Source: US State Department
Cushitic-speaking people from what is now Sudan and Ethiopia moved into the area that is now Kenya beginning around 2000 BC. Arab traders began frequenting the Kenya coast around the first century AD. Kenya's proximity to the Arabian Peninsula invited colonization, and Arab and Persian settlements sprouted along the coast by the eighth century. During the first millennium AD, Nilotic and Bantu peoples moved into the region, and the latter now comprise two thirds of Kenya's population. The Swahili language, a Bantu language with significant Arabic vocabulary, developed as a trade language for the region.
Arab dominance on the coast was interrupted for about 150 years following the arrival of the Portuguese in 1498. British exploration of East Africa in the mid-1800s eventually led to the establishment of Britain's East African Protectorate in 1895. The Protectorate promoted settlement of the fertile central highlands by Europeans, dispossessing the Kikuyu and others of their land. Some fertile and well watered parts of the Rift Valley inhabited by the Maasai and the western highlands inhabited by the Kalenjin were also handed over to European settlers. For other Kenyan communities, the British presence was slight, especially in the arid northern half of the country. The settlers were allowed a voice in government even before Kenya was officially made a British colony in 1920, but Africans were prohibited from direct political participation until 1944 when a few appointed (but not elected) African representatives were permitted to sit in the legislature.
From 1952 to 1959, Kenya was under a state of emergency arising from the "Mau Mau" insurgency against British colonial rule in general and its land policies in particular. This rebellion took place almost exclusively in the highlands of central Kenya among the Kikuyu people. Tens of thousands of Kikuyu died in the fighting or in the detention camps and restricted villages. British losses were about 650. During this period, African participation in the political process increased rapidly.
The first direct elections for Africans to the Legislative Council took place in 1957. Kenya became independent on December 12, 1963, and the next year joined the Commonwealth. Jomo Kenyatta, an ethnic Kikuyu and head of the Kenya African National Union (KANU), became Kenya's first President. The minority party, Kenya African Democratic Union (KADU), representing a coalition of small ethnic groups that had feared dominance by larger ones, dissolved itself in 1964 and joined KANU.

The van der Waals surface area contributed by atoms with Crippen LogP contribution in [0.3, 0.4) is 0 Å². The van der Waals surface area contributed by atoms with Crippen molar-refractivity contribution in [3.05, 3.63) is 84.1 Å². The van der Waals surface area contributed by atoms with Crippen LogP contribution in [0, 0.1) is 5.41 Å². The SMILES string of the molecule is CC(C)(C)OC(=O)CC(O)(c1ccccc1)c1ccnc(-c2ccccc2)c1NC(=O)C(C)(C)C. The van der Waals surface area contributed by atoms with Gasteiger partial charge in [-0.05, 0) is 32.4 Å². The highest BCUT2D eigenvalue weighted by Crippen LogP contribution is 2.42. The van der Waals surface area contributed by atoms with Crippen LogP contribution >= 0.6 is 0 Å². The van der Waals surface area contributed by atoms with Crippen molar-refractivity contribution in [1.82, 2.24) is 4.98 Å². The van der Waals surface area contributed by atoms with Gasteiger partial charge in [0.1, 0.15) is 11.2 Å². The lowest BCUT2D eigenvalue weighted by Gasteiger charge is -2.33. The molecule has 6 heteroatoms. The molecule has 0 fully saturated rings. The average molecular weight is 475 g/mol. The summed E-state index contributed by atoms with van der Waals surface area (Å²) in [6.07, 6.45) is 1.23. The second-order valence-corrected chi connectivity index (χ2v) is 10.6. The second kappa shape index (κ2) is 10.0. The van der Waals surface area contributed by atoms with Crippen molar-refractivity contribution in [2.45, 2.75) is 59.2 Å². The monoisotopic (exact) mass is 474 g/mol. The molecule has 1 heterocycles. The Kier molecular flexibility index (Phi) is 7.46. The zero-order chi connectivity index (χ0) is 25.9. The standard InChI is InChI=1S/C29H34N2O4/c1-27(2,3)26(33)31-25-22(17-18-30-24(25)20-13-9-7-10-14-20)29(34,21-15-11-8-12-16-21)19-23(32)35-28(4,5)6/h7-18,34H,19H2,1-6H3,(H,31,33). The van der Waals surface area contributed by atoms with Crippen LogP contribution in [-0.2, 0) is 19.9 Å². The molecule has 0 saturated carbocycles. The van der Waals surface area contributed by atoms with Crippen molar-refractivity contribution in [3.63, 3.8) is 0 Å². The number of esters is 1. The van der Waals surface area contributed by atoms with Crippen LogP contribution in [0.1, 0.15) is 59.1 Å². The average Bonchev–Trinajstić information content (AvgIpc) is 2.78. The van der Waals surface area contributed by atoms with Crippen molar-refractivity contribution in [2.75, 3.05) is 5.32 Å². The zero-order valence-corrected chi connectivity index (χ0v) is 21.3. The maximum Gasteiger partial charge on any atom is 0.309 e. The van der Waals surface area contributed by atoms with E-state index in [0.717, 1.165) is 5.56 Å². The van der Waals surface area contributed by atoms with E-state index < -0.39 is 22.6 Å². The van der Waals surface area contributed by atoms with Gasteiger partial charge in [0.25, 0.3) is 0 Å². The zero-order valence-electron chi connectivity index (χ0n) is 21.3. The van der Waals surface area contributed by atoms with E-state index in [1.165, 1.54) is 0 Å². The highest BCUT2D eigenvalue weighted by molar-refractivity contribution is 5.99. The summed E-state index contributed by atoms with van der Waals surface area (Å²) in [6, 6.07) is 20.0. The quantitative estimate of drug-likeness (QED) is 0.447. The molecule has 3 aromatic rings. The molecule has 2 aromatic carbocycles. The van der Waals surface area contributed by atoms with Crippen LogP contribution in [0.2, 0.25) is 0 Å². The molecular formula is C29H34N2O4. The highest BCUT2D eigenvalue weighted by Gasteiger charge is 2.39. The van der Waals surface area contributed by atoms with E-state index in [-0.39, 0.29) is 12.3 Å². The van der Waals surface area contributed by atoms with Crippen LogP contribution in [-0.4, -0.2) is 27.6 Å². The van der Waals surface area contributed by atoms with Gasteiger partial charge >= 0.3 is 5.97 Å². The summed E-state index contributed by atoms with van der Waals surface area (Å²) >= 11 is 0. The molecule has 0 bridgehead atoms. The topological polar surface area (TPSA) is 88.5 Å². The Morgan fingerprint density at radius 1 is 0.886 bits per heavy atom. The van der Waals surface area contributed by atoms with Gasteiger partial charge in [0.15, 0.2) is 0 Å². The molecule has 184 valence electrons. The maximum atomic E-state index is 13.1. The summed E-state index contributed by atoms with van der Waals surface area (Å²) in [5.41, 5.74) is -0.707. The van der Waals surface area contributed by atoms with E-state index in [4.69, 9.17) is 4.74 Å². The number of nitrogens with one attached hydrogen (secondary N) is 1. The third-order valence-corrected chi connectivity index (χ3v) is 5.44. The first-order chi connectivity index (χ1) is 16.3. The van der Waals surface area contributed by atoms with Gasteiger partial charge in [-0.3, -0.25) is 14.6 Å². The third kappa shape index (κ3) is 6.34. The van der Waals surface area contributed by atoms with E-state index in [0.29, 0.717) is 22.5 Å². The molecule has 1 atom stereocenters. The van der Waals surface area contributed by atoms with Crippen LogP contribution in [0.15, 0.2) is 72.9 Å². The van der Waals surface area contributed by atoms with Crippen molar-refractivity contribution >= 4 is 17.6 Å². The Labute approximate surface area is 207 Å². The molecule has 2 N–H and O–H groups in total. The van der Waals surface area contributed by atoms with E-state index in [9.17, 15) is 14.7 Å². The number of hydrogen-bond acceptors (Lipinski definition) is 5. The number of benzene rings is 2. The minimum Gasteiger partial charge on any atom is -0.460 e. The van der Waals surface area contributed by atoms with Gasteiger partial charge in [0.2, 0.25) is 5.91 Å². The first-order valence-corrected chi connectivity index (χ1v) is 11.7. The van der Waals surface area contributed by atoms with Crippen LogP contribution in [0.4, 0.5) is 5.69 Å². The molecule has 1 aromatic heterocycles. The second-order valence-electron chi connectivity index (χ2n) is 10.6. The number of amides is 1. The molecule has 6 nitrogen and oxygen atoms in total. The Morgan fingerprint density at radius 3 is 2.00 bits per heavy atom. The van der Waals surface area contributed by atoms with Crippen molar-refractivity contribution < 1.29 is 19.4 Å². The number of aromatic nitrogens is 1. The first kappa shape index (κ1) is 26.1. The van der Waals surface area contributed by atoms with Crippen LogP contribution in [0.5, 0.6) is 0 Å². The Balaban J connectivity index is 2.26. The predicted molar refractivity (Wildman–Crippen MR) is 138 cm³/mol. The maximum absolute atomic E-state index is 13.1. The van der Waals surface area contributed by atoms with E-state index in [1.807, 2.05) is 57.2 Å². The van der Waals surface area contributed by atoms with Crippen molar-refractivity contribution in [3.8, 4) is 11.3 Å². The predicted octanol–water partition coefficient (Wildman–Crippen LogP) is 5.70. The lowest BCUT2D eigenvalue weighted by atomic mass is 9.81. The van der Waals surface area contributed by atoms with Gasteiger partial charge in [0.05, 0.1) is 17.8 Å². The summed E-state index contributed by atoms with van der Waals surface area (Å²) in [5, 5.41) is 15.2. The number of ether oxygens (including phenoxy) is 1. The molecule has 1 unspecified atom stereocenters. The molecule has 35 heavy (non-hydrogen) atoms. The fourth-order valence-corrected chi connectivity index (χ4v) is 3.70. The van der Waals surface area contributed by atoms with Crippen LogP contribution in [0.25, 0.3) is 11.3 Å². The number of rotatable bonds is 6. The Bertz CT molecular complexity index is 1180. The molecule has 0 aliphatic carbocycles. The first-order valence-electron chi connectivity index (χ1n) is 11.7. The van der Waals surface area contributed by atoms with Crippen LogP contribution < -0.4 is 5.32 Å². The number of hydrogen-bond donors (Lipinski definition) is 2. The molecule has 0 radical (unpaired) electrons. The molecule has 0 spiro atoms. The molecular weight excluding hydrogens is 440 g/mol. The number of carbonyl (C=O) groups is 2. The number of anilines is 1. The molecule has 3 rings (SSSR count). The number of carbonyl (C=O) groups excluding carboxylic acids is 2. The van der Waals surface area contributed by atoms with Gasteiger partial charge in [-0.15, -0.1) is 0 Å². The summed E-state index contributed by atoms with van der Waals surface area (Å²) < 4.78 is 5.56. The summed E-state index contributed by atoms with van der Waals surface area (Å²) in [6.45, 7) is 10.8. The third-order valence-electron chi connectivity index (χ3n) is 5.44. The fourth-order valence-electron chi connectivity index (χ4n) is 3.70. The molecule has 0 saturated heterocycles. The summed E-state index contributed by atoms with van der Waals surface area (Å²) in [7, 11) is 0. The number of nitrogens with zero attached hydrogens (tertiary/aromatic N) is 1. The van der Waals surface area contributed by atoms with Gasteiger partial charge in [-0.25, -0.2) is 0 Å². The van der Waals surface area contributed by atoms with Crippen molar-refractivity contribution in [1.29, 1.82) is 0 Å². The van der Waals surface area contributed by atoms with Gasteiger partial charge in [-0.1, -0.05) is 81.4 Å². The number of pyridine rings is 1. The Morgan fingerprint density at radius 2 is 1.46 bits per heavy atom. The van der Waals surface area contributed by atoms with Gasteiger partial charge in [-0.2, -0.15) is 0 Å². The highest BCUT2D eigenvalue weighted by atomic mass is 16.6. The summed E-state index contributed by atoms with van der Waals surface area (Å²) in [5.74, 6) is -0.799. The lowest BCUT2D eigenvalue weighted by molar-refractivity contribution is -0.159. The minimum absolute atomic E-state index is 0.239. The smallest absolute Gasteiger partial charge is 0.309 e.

A small but significant leftist opposition party, the Kenya People's Union (KPU), was formed in 1966, led by Jaramogi Oginga Odinga, a former Vice President and Luo elder. The KPU was banned shortly thereafter, however, and its leader detained. KANU became Kenya's sole political party. At Kenyatta's death in August 1978, Vice President Daniel arap Moi, a Kalenjin from Rift Valley province, became interim President. By October of that year, Moi became President formally after he was elected head of KANU and designated its sole nominee for the presidential election.
In June 1982, the National Assembly amended the constitution, making Kenya officially a one-party state. Two months later, young military officers in league with some opposition elements attempted to overthrow the government in a violent but ultimately unsuccessful coup. In response to street protests and donor pressure, Parliament repealed the one-party section of the constitution in December 1991. In 1992, independent Kenya's first multiparty elections were held. Divisions in the opposition contributed to Moi's retention of the presidency in 1992 and again in the 1997 election. Following the 1997 election Kenya experienced its first coalition government as KANU was forced to cobble together a majority by bringing into government a few minor parties.
In October 2002, a coalition of opposition parties joined forces with a faction which broke away from KANU to form the National Rainbow Coalition (NARC). In December 2002, the NARC candidate, Mwai Kibaki, was elected the country's third President. President Kibaki received 62% of the vote, and NARC also won 59% of the parliamentary seats. Kibaki, a Kikuyu from Central province, had served as a Member of Parliament since Kenya's independence in 1963. He served in senior posts in both the Kenyatta and Moi governments, including Vice President and Finance Minister. In 2003, internal conflicts disrupted the NARC government, culminating in its defeat in 2005 in a referendum over government's draft constitution. The new opposition became the Orange Democratic Movement of Kenya (ODM-K)--an alliance of former NARC members and KANU, among others. In early 2006, pro-government supporters formed the NARC-Kenya party to rival the ODM-K.
NOTE: The information regarding Kenya on this page is re-published from the US State Department. No claims are made regarding the accuracy of Kenya History information contained here. All suggestions for corrections of any errors about Kenya History should be addressed to the State Department.